What is surface fatigue?
Surface fatigue is the failure on the top layer of a body due to repeated loading. It can be differentiated from other types as it only occurs on the surface. It appears mainly in the form of microcracks and can propagate to other parts of the body, if left unchecked. Surface fatigue can have various causes, including:
- Repeated impact
- Repeated shear stresses
- Fretting wear, or wear that is caused by a oscillating contact between two members
Surface fatigue is a common problem with gears. When gears with rough edges and insufficient lubrication come together repeatedly, they produce a cyclical stress. This cyclical stress can create discontinuities on the surfaces of the gear. As repeated stress is continuously applied to the gear, the discontinuities may turn into microcracks or micro pits on the surface of the gear. This can ultimately lead to a complete failure of the gear .
Surface fatigue in impact contact
Impact is a high force or shock that occurs in a short period of time. When surface fatigue is active the cracks form like in the case of sliding contact, but now the hard white layer is the main cause. Material removal by delamination or spalling.
Figure 2: Demonstration of surface fatigue due to impact
Delamination: It is the process of crack propagation through weak interface of below white layer.
Spalling: It is the process of crack propagation parallel to the flow lines in deformation zone.
Surface fatigue in a sliding contact
In addition to surface pitting, repeated sliding contact may also cause horizontal subsurface cracks to grow. The surface is deformed plastically, but a compressive stresses restrains crack growth in the surface layer. Subsurface, where the compressive stress is lower, cracks start to initiate around discontinuities, such as hard inclusions and voids, or around dislocation pile-ups.
The cracks grow horizontally under deformed layer, coalesce and finally lead to detachment of thin sheets. This kind of wear is also called as delamination wear.
Figure 3: Deformation of surface layer and delamination of the deformed layer
The key to surface fatigue is in the contact type and the stresses it creates. Maximum shear stresses at contacts lies beneath the surface and especially peak values can be high in small area contacts. Still cracks can be initiated from the surface also (surface flaws, particles etc.). Contact shear stresses enables the crack growth .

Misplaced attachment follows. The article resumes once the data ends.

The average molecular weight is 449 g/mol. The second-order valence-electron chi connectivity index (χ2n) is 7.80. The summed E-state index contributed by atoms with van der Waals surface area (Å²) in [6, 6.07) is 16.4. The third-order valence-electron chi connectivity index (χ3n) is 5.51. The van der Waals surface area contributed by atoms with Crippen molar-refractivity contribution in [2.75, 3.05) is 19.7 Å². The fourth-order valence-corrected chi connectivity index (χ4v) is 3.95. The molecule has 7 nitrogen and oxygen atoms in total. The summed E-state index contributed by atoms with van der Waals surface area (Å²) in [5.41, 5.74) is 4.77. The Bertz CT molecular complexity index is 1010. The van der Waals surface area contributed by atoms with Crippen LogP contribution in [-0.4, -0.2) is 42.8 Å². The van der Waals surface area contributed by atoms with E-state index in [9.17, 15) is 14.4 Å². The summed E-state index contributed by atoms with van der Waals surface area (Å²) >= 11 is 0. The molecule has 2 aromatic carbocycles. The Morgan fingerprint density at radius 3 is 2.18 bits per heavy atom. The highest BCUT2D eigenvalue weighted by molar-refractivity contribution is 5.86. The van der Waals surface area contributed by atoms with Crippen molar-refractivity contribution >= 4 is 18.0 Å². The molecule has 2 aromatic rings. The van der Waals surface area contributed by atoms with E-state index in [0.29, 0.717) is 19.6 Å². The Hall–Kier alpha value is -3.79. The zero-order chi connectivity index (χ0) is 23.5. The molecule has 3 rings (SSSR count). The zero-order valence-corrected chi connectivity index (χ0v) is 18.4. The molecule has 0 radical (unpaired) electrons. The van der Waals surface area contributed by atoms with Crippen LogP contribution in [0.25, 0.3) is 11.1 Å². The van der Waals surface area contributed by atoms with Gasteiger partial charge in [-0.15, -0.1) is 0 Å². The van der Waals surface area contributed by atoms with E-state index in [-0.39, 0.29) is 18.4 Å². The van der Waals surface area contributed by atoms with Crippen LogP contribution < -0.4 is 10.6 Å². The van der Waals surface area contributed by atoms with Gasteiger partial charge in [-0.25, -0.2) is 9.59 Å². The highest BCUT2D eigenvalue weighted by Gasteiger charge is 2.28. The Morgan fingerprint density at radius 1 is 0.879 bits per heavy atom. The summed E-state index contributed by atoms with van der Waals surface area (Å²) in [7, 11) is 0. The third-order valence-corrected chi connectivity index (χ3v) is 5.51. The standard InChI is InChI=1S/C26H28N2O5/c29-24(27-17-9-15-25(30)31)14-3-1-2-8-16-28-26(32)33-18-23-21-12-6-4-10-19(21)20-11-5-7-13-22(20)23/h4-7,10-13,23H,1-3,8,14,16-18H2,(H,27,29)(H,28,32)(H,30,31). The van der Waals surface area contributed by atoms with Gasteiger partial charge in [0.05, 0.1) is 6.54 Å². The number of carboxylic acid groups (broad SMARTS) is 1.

Surface fatigue in lubricated contacts
Under elastohydrodynamic lubrication, surface fatigue often results from denting on a surface due to hard or soft particles. The dents in the surface create what are known as berms. Over time and with repeated high loading, pits develop where the surface breaks apart. With continued high loading, the pits become larger.
Surface fatigue is influenced by the particular lubricant being used, including its base oil, additives, viscosity selection and particle contamination. Synthetic oils can provide better protection at higher temperatures than mineral oils with the same viscosity grade and additive package. This is due to the fact that synthetics can have a higher viscosity index. In other words, the viscosity of synthetics may change less with an increase in temperature.
Figure 4: Denting on a surface
Anywhere rolling contact occurs in machinery there is potential for surface fatigue. This would include rolling-element bearings (along the base of the raceway). Gears also have rolling contact, which usually occurs around the pitchline. Cams and rollers are other examples of where you can see rolling contact and thus possible surface fatigue .
Surface fatigue in gears
Gear design is commonly bounded by the requirement that the gear should carry high loads at high speeds with minimal size and weight. Therefore, a correct pre-diction of possible gear failure already in the gear de-sign phase is crucial to ensuring the optimum gear design . Gears fail due to several mechanisms, most often due to surface pitting of gear teeth fanks. Surface pitting is in fact the principal mode of failure of mechanical elements that are subjected to rolling contacts,like gears, bearings, shafts, etc., and governs the surface life of a component under applied load . Gear pitting is shown in figure 5.